DON'T PUT IT. Sell it, give it away or toss it. But don't store it unless you are really going to use it. I have moved everything I own on average about every 3 years. That really forces me to purge all the items I will never need or never get to.

                      My motto is the "more stuff you own, the more it owns you".

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                      • #12
                        One small way I helped save space in my shop is to mount 2 bench grinders on one stand. The head of the stand is mounted on a bearing so it can rotate. I have a foot pedal that unlocks a latch that holds the head in position. If I want to use the grinder mounted on the backside I just step on the pedal and rotate the head, when it gets to the proper position I release the pedal and its locked. I have one with an 8 inch grinder on one side and a 6 inch on the other and one with a carbide grinder on each side. The next one I build I will try to put 3 bench grinders in a triangle pattern on it.
                        Mark
                        Mark Hockett

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                        • #13
                          <font face="Verdana, Arial" size="2">Originally posted by cijuanni:
                          [B]DON'T PUT IT. Sell it, give it away or toss it.</font>
                          Are you serious??? That was a joke right? Hahaha! Sorry...I'm even worse now that steel prices have gone up so high. A couple months ago I went out to the country dump...laying right in plain view was 3 two foot long pieces of 3"OD x1" wall DOM tubing. I had just bought some...at $14 AN INCH!!! My floor looks like 3ph's! Gotta fix that though. You guys have some pretty good ideas. I really like the dual grinder setup on one post. I have one mounted on an old truck rim (that is filled with wheel weights) that could be changed over to a swivel setup. Another note...Our local steel dealer started selling shelving/lockers etc. He just got some lockers in that oer 7' high and about 20" wide and 20" deep(for $50). I'm thinking I'd better get a couple!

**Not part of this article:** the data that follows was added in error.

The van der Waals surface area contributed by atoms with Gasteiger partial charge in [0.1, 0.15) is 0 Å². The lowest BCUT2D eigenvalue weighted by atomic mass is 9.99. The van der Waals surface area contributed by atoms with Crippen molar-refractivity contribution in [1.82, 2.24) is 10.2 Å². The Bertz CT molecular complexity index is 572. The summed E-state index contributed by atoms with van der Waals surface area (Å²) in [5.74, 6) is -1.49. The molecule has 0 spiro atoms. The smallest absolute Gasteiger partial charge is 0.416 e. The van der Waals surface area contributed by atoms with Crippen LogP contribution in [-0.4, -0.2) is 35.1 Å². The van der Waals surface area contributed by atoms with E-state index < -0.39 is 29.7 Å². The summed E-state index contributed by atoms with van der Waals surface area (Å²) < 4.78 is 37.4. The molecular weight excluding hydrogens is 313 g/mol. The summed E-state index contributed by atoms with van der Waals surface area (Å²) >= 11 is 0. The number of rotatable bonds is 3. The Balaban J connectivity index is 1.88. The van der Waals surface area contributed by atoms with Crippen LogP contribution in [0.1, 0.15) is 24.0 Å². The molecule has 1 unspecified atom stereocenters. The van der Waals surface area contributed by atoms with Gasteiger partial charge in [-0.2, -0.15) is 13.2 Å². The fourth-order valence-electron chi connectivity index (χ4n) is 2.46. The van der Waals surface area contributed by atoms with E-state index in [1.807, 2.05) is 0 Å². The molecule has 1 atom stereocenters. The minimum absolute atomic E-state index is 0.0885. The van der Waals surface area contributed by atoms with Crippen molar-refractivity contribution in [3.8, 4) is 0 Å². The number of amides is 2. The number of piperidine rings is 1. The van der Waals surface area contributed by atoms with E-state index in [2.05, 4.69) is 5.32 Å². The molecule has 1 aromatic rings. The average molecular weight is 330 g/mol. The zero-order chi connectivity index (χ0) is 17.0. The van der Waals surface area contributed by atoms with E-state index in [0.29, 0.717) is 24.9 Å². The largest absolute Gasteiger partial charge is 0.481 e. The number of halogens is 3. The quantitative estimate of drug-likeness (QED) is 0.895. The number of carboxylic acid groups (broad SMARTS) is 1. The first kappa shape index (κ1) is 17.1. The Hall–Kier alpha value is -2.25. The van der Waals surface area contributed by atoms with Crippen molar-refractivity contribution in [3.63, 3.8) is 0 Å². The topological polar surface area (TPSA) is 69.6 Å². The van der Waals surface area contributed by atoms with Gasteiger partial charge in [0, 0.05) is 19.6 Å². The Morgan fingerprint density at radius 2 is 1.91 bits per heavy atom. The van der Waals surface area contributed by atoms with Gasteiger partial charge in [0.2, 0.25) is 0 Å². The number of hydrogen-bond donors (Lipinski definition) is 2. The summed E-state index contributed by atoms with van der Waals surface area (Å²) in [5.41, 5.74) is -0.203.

Russ

                          I have tools I don't even know I own...

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                          • #14
                            Geez Mark, just three grinders I like the idean and I might think about four. Hey how about a pic?
                            Jim
                            Jim

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                            • #15
                              Geez Mark, just three grinders I like the idean and I might think about four. Hey how about a pic?
                              Jim
                              Jim